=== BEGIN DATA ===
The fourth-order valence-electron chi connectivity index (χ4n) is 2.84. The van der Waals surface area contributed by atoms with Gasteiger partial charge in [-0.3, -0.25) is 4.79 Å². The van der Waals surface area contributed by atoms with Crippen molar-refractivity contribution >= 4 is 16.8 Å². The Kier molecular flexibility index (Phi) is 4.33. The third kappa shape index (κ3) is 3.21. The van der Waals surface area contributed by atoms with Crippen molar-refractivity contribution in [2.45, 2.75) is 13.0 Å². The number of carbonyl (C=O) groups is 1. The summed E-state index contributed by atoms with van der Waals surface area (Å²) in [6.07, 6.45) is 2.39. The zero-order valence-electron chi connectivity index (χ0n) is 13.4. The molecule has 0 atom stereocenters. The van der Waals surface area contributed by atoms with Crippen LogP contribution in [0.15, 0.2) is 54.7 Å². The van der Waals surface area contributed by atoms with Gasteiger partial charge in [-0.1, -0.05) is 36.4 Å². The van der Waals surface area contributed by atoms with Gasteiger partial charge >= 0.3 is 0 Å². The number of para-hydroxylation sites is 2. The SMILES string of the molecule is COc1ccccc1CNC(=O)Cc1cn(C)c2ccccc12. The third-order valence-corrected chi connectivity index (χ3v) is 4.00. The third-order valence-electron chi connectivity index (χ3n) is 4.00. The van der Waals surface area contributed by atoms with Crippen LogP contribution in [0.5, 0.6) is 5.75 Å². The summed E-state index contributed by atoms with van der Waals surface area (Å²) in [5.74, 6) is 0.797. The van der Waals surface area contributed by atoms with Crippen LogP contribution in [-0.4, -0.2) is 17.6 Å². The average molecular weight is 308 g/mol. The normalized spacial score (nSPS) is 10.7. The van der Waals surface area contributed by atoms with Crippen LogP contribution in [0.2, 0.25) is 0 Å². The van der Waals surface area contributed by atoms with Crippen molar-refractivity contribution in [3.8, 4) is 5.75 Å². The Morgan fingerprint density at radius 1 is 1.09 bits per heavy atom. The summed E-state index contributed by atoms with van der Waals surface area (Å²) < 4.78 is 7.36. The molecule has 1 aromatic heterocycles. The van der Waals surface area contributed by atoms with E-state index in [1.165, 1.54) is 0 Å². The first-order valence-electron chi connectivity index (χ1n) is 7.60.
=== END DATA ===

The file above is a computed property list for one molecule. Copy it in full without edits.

The fourth-order valence-electron chi connectivity index (χ4n) is 2.84. The van der Waals surface area contributed by atoms with Gasteiger partial charge in [-0.3, -0.25) is 4.79 Å². The van der Waals surface area contributed by atoms with Crippen molar-refractivity contribution >= 4 is 16.8 Å². The Kier molecular flexibility index (Phi) is 4.33. The third kappa shape index (κ3) is 3.21. The van der Waals surface area contributed by atoms with Crippen molar-refractivity contribution in [2.45, 2.75) is 13.0 Å². The number of carbonyl (C=O) groups is 1. The summed E-state index contributed by atoms with van der Waals surface area (Å²) in [6.07, 6.45) is 2.39. The zero-order valence-electron chi connectivity index (χ0n) is 13.4. The molecule has 0 atom stereocenters. The van der Waals surface area contributed by atoms with Crippen LogP contribution in [0.15, 0.2) is 54.7 Å². The van der Waals surface area contributed by atoms with Gasteiger partial charge in [-0.1, -0.05) is 36.4 Å². The van der Waals surface area contributed by atoms with Gasteiger partial charge >= 0.3 is 0 Å². The number of para-hydroxylation sites is 2. The SMILES string of the molecule is COc1ccccc1CNC(=O)Cc1cn(C)c2ccccc12. The third-order valence-corrected chi connectivity index (χ3v) is 4.00. The third-order valence-electron chi connectivity index (χ3n) is 4.00. The van der Waals surface area contributed by atoms with Crippen LogP contribution in [0.5, 0.6) is 5.75 Å². The summed E-state index contributed by atoms with van der Waals surface area (Å²) in [5.74, 6) is 0.797. The van der Waals surface area contributed by atoms with Crippen LogP contribution in [-0.4, -0.2) is 17.6 Å². The average molecular weight is 308 g/mol. The normalized spacial score (nSPS) is 10.7. The van der Waals surface area contributed by atoms with Crippen LogP contribution in [0.2, 0.25) is 0 Å². The van der Waals surface area contributed by atoms with Crippen molar-refractivity contribution in [3.8, 4) is 5.75 Å². The Morgan fingerprint density at radius 1 is 1.09 bits per heavy atom. The summed E-state index contributed by atoms with van der Waals surface area (Å²) < 4.78 is 7.36. The molecule has 1 aromatic heterocycles. The van der Waals surface area contributed by atoms with E-state index in [1.165, 1.54) is 0 Å². The first-order valence-electron chi connectivity index (χ1n) is 7.60.